He sat there quietly, trying to avoid the gaze of the camera as his friend Holly Willoughby read out the big statement that he had just put out on social media. He looked nervous and unsure of himself, remarkable for a veteran TV presenter who has spent more than three decades in front of the cameras. Philip Schofield’s public coming out was understandably a daunting experience for him, as any coming out is, even in this age of tolerance. “You never know what’s going on in someone’s seemingly perfect life…” the statement began, summing up what I think many people realise when they come to therapy. On the outside, everything can look as if it’s going well, one’s life apparently untroubled by the problems that ‘other people’ struggle with – whilst secretly, one can be dealing with a monumental burden.
In his subsequent interview with Holly, Philip described in detail the inner torment that brought him here over many years; the consuming knowledge that he could no longer keep to himself whilst every day on that sofa he interviewed people who were bravely sharing their truths. Throughout the fifteen minute interview Holly embodied the ideal therapist in service to Philip’s anxious, congruence-seeking client. She faces him and smiles, radiating acceptance; she nods, listens without judgement, reflects feelings back to him, doesn’t rush him, allows him the space he needs to say what’s been bothering him. “I can hear the pain in your voice, I can hear how difficult that is for you,” Holly tells him with empathy. Although this is being watched by millions of people live and will go on to become one of This Morning’s most viral clips ever, I am struck by how private this moment feels. Holly and Phil are clear life long friends. It is an intimate exchange that plays out in therapy rooms every day: an apprehensive client seeking to self actualise, a therapist holding their client as he or she finds their voice.
Philip Schofield was already one of Britain’s most loved and well known TV personalities prior to this moment. Having come to fame in the mid 80’s on Saturday morning kids’ television, he soon established himself as a staple part of the entertainment world. And yet his personal life has never been tabloid gossip fodder as it is for so many other celebrities, particularly those with secrets. It seems to speak to how loved and respected he is in this country, as does the reaction to his coming out, which has been overwhelmingly positive. According to the Guardian: “Two million This Morning viewers will barely have blinked at Schofield coming out on air last Friday. Just as millions don’t blink any more at the idea of Ian McKellen, Clare Balding or Miriam Margolyes being lesbian or gay.”
Indeed, less than a week after the announcement was made it has disappeared from the news. Thirty years ago, one could have expected it to dominate the front pages for weeks. Anyone looking for evidence of societal change need look no further than this example.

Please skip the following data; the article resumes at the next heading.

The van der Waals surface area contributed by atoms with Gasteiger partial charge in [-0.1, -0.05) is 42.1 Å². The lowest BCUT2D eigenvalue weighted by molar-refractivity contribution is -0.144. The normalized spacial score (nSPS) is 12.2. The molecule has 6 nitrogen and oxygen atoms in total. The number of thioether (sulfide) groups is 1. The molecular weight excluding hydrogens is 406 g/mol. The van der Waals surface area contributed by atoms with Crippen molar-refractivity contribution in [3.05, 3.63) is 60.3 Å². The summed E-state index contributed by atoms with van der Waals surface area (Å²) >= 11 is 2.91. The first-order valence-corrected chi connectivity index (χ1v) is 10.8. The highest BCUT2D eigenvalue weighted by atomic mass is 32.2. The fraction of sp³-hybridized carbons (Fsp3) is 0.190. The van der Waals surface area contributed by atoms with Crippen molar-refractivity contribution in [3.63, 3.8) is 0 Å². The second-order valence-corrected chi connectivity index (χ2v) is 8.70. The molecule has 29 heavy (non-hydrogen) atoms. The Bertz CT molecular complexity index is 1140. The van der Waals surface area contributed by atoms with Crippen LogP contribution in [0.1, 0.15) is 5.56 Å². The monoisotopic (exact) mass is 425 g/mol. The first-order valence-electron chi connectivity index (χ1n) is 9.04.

Growing up in the 80’s and 90’s I was as aware of Philip Schofield’s presence in the national consciousness as everyone else. To witness such a positive reception to his coming out is heartwarming for me, as I grew up with the same secrecy and shame around my own sexuality. Despite being seen as an age of tolerance in some quarters, the 90’s was not an easy time to be gay. Section 28 was in full force throughout my school career, hence any questions I might have had, any desire to talk it through with an adult in authority would not have been met with kindness. Being gay made one an easy target for the playground bullies back then, as indeed it still does according to a Yougov poll last year – children are still more likely to be bullied because of their sexuality than their race, gender or religion. Yet compared to twenty years ago, the response to well known people coming out as L, G, B or T these days is invariably as encouraging as it has been with Philip Schofield. Widespread online celebration met the coming out of Tom Daley, Sam Smith, Caitlin Jenner and Ricky Martin. Negative responses are always there, lurking in the background, but with time the consensus is clearly shifting towards supportive acceptance.
My experiences at school around my sexuality were wholly negative and traumatising. I later came out to everyone I knew one drunken night when I was 18, thinking I’d put all that behind me, but I don’t think I accepted that I was gay until many years later. Extensive work on self in therapy has led gradually to the realisation that what I went through was traumatic; that a part of me still lives in that trauma, whenever I meet someone new and face the potential questions about my personal life. Without a good therapist I could not have learned about self acceptance. It has given me the opportunity to speak my truth, again and again. Much of that truth involves anger and shame, two emotions that have real staying power when not addressed. As a practising therapist today I encourage my clients to use their voice from the very beginning of the relationship. Saying the unsayable I find to be the only way of taking its power away. When Philip Scofield sat on that sofa and began saying what for him had always been unsayable, he demonstrated the kind of bravery that I prize in my clients. The interview may be forgotten about in time by the wider public, but for me, it will always be an important moment in our national story.